Then came the Inflation Reduction Act (IRA), the biggest piece of climate legislation ever passed in the U.S. On the surface, it might seem like big climate legislation would rankle the industry. Indeed, the law funds technologies that compete with oil and gas. But, thanks in large part to West Virginia Senator Joe Manchin’s sway over the final text, the IRA is what energy experts describe as “technology neutral.” It funds wind and solar, yes, but other provisions actually invite the oil and gas industry to play a critical role in the energy transition. The IRA provides tax incentives for companies that capture carbon dioxide. It subsidizes hydrogen production. And it supports the production of biofuels. Oil and gas companies have been working on those technologies for years, though much of it has lingered on the back burner while profit from the core business soars. The promise of billions in federal incentives changes that calculation.

“You have the skill-sets and knowledge to build some critical technologies at scale,” Energy Secretary Jennifer Granholm told the crowd at CERAWeek. “You now have 10 years of IRA carrots you can take to bank.”

The oil and gas industry by and large opposed the law when it was up for consideration in Congress, largely citing tax provisions that target oil and gas companies and corporations more broadly. But, now that the IRA is law, the industry is seeing the upside, too. “We believe there’s opportunities within that legislation for our industry to continue to drive down emissions,” says Frank Macchiarola, senior vice president of policy, economics & regulatory affairs at the American Petroleum Institute, the industry’s most influential trade group.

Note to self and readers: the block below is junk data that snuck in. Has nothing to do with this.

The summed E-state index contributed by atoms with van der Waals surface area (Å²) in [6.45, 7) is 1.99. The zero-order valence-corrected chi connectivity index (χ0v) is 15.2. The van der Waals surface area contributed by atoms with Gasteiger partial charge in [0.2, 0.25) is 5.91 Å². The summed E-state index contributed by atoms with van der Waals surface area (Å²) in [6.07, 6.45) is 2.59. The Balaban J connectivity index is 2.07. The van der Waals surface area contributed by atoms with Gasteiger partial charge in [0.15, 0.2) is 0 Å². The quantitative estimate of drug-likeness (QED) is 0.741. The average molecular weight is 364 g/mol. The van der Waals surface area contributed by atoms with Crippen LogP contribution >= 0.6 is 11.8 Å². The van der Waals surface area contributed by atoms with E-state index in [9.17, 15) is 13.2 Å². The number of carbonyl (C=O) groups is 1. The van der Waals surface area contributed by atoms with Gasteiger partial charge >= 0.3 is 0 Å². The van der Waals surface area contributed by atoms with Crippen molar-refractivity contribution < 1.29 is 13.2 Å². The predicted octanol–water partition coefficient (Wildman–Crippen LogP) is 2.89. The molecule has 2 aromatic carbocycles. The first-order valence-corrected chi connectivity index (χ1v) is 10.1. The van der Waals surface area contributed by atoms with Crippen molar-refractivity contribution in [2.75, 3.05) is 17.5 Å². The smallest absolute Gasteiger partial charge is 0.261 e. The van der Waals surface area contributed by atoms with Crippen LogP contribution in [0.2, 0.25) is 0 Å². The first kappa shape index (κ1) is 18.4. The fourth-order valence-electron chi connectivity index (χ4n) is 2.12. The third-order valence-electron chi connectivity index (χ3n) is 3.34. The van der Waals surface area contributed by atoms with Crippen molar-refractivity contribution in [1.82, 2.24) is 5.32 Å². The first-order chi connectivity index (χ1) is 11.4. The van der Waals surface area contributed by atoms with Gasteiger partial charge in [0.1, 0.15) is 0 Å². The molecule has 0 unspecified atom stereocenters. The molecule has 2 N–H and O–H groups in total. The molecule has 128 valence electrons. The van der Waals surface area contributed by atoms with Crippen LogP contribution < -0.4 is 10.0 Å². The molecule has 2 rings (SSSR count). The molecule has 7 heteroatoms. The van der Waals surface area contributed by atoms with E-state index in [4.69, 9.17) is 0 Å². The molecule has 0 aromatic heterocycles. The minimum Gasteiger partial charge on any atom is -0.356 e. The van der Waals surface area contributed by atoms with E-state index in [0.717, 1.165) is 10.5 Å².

To be sure, even after the Willow approval, many areas of conflict remain. Just last week, Biden proposed axing fossil fuel subsidies as part of his budget proposal. (In the current political environment, presidential budget proposals are dead on arrival in Congress). And the industry is lobbying on a range of rules and regulations, not to mention the details of the IRA is implemented.

Still, the reception to the administration’s full court press at CERAWeek was surprisingly warm. Gigantic conference rooms with top Biden officials were left standing room only, and the hallways were crowded with attendees watching their talks on screens. Officials received generous—if not zealous—applause.

Jigar Shah, who is overseeing hundreds of billions of dollars in loans for clean energy projects as the head of the Department of Energy’s loan office, told attendees that he noticed newfound enthusiasm. “People have been very open to asking me tough questions, which I feel is good,” he said. “You know, they could just ignore me.”

All of this leaves the Biden Administration and the climate movement at large in somewhat of a strange place. The most significant climate law ever enacted relies, at least in part, on incumbent energy players embracing new energy technologies after decades of seeking to slow walk the energy transition. And those players now have concrete financial incentives to decarbonize that never existed before.

At CERAWeek, I asked John Podesta, the Biden advisor overseeing implementation of the IRA, about the changing relationship between the administration and the industry. “If they want to play clean,” he said. “We welcome them to the party.”